Hughes came out of hiding, and dedicated herself to social reform.

Suffrage still had not been given back to Utah women, so Mattie Hughes became actively involved in the Utah Women's Suffrage Association.

'One of the principle reasons why women should vote is that all men and women are created free and equal.

All persons should have the legal right to be the equal of every other.'. In 1896, Utah became the 45th state of the union.

Its constitution banned polygamy and reinstated women's rights to vote.

The state of Utah contributed quite a bit to our country and to our society.

Being the first and only Black Republican female ever elected in Congress, I keep thinking to myself, 'How is it that I'm the only one?'

My name is Mia Love. I'm a daughter of immigrants from Haiti.

I belong to the Church of Jesus Christ of Latter-day Saints.

I am the former representative for Utah's fourth congressional district.

I was the only Republican in the Congressional Black Caucus.

There have been a lot of challenges. I was told over and over again, 'Well, she's not educated enough. She's not smart enough.' I, as a woman, have to work twice as hard to gain the respect of my colleagues.

In 1896, Hughes campaigned for a seat in Utah's first elected legislature.

In a strange twist of fate, she was pitted against her husband on the ballot.

Mattie Hughes Cannon was running as a Democrat. Her husband, interestingly enough, was running as a Republican.

Democrats won the most votes, which means that Martha Hughes Cannon defeated her husband.

She helped pave the way for women to get involved in politics.

'It has proved to the world that woman is not a helpmate by the fireside, but she can, when allowed to do so, become most powerful in the affairs of the government.'. On November 3rd, 1896, Martha Hughes Cannon became the country's first female state senator.

Right after taking office, she established Utah's first board of health.

Martha established the state school for the deaf and blind for people with disabilities, and she worked to certify doctors.

She acted to protect the health of women, which was very progressive at that time.

'Women will purify politics.

Women are better than men and will do the world of politics good.'. Just as Martha's political career was rising, she became pregnant with her third child. For a state that had banned polygamy, this ended her political career.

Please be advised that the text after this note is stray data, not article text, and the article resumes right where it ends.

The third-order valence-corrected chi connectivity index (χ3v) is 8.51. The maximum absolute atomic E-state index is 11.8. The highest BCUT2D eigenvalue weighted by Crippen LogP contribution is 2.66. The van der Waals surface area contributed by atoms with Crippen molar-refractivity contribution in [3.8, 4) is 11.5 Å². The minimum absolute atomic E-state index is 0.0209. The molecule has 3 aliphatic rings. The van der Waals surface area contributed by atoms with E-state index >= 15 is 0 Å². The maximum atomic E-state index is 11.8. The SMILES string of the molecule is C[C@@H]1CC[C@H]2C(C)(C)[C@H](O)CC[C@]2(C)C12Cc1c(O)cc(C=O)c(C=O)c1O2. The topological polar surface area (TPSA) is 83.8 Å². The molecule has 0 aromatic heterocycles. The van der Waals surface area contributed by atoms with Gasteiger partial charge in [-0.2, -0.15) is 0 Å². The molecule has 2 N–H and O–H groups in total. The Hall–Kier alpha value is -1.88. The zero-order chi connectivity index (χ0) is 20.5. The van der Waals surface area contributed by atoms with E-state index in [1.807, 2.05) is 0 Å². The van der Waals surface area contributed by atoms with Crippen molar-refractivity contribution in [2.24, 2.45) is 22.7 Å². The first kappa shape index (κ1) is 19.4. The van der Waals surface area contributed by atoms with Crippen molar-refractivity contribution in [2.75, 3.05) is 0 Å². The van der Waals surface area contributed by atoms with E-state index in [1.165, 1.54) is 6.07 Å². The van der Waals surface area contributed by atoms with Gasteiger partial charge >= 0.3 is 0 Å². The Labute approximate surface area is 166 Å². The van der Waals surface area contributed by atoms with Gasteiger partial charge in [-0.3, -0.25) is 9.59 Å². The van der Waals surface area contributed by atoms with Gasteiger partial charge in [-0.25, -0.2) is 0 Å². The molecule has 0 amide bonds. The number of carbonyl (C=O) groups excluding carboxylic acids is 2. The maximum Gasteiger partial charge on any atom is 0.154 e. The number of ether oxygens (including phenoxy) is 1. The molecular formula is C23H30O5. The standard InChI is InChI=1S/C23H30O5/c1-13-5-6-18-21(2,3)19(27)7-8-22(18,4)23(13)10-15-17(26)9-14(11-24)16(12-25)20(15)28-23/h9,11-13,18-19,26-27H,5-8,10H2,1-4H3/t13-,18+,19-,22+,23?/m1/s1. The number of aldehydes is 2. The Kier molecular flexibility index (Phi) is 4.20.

Angus Cannon, who still maintained illegal polygamous marriages with six women, was arrested.

Hughes retired from politics soon after their third child was born.

'Life is made up of profit and loss, and loss seems to be the prevailing element in my career at present.'. And the fact that she served just for one term tells you that it's not comfortable, because you are changing the norm. But I've always been told that leaders put themselves in difficult places, and become comfortable in those places.

Hughes moved to California with her children in 1904, and worked again as a doctor.

She died of cancer in Los Angeles in 1932, at the age of 75.

Mattie was a woman of grit, who recognized the need to speak up and to speak loudly, to protect the things that she cared about.

She inspires women to run for office.

She inspires women to vote, and she reminds us that there was a price to pay for all of those things.

A statue of Martha Hughes Cannon has been standing at the Utah State Capitol since 1996, and plans are underway to install one in Washington, D.C.

I was part of the effort to get her statue to the United States Congress.

She's a great reminder of don't give up.

'I am willing and not afraid to tread the paths of my destiny, whether they be rugged or whether they be smooth. I have no regrets.'


PBS is a 501(c)(3) not-for-profit organization.